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21 August 2009

If you see loose screws on your jet, should you worry?

What would you do if you were flying on a plane, looked outside your window, and saw a bunch of missing or loose screws? If you were a passenger with a convenient window seat on Jat Airways Flight JU 5245 on 14 August 2009, you would have done the right thing by bringing it to the attention of the airline and the news media.

According to a report in the Serbian newspaper Blic, this particular aircraft, a 737, was on a flight from the Greek islands to Belgrade, and the flight took off in spite of having a panel on the left engine strut with at least five loose screws and one screw that was completely missing.

One of the editors from the Blic newspaper provided with a number of photos, one of which clearly shows the missing and loose screws in the foreground, and the Greek city of Heraklion, on the island of Crete, in the background. The aircraft, which arrived safety in Belgrade after its charter flight from Greece, was apparently a 737-300 aircraft with the tail number JU-AON. According to, the aircraft is almost 22 years old, and was previously operated by at least two other airlines, Transbrasil and Region Air.

According to Blic, Jat airways told both the passengers and the newspapers that it was a small problem that would not have affected the safety of that aircraft. No one at has specific experience or expertise when it comes to general 737 aircraft maintenance procedures, or the particular maintenance procedures and flight operations rules at Jat Airwarys. However, it would be safe to assume that for most passengers, allowing an airliner to fly with loose and missing screws are an obvious cause for concern. Most passengers would hope that if the maintenance crew or flight crew were aware of such a condition, that the condition should either be corrected, or the proper procedures be followed to address the issue before allowing the aircraft to fly.

Given the location of the loose and missing screws, it is possible that if the the panel or other structure associated with the screws came loose in flight, that it could fly off and strike other parts of the aircraft. Also, a failure in one part of the aircraft skin or structure, for example a panel peeling off in flight, could cause damage to adjacent areas of the aircraft.

After being contacted by the Blic newspaper, suggested that the newspaper should attempt to contact Jat Airways and to ask and answer the following questions:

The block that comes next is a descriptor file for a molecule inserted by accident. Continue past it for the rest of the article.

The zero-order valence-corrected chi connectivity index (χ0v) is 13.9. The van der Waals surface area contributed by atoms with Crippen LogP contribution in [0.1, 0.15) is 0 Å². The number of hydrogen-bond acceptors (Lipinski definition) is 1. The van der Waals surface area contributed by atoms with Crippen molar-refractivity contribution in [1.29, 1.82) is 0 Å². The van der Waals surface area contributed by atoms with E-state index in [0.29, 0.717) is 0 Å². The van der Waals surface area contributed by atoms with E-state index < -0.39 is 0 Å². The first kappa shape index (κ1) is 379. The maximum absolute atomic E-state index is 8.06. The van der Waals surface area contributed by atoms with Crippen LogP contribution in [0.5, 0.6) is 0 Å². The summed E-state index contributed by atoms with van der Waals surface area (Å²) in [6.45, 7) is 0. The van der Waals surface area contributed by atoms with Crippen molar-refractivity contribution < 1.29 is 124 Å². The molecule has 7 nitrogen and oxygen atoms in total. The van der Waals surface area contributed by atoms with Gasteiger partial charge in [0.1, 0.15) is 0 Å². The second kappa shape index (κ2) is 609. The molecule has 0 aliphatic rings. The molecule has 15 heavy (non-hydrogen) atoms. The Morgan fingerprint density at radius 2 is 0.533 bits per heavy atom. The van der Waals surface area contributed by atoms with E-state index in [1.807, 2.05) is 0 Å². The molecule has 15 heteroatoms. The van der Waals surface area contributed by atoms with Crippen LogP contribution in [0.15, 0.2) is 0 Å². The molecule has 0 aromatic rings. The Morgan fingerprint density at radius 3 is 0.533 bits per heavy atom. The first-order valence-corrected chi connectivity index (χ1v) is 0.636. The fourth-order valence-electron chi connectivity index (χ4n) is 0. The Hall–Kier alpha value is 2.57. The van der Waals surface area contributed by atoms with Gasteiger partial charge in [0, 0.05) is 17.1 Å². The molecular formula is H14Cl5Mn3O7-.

- Were the flight crews or maintenance crews aware of the loose and missing screws before the flight?

- Did the maintenance and flight crew follow Jat Airways procedures with respect to the missing and loose screws?

- Are the airline's procedures consistent with Boeing's recommended procedures for the 737-300?

- Are the airline's procedures consistent with the regulations and laws of the Serbian civil aviation authorities?

- How many flights did this aircraft make before the condition was corrected?

- Are missing screws a common occurrence with aircraft in the Jat Airways fleet?

While Blic investigates this incident, the News would like to ask its readers for feedback, especially from pilots, maintenance technicians, and airline safety professionals, about this particular issue. Feel free to leave comments on this blog posting, or to contact directly.


  1. this looks harmless to me. Having flown countless times on planes owned by various Nigerian domestic airlines one becomes accustomed to missing screws, rivets, even parts of the fuselage!
    Nigeria is the worse when it comes to airsafety and ALL domestic airlines (including Virgin Nigeria!!!) should be banned from flying anywhere else.

  2. If this is what can be seen, I dread to think of what CAN'T be seen !!!

  3. The moment that a passenger could notice evidence of a poorly maintained airplane in flight to an incident-accident, would probably not allow him-her to take a picture and sell it for bucks and his-her fifteen minutes of fame.
    I 'd suggest that pilots stick to flying, engineers to maintaining and passengers to travelling and choosing the right arline.
    Oh, yes! and reporters to find real news to report.

  4. If this is what you can see, I dread to think of what I CAN'T see.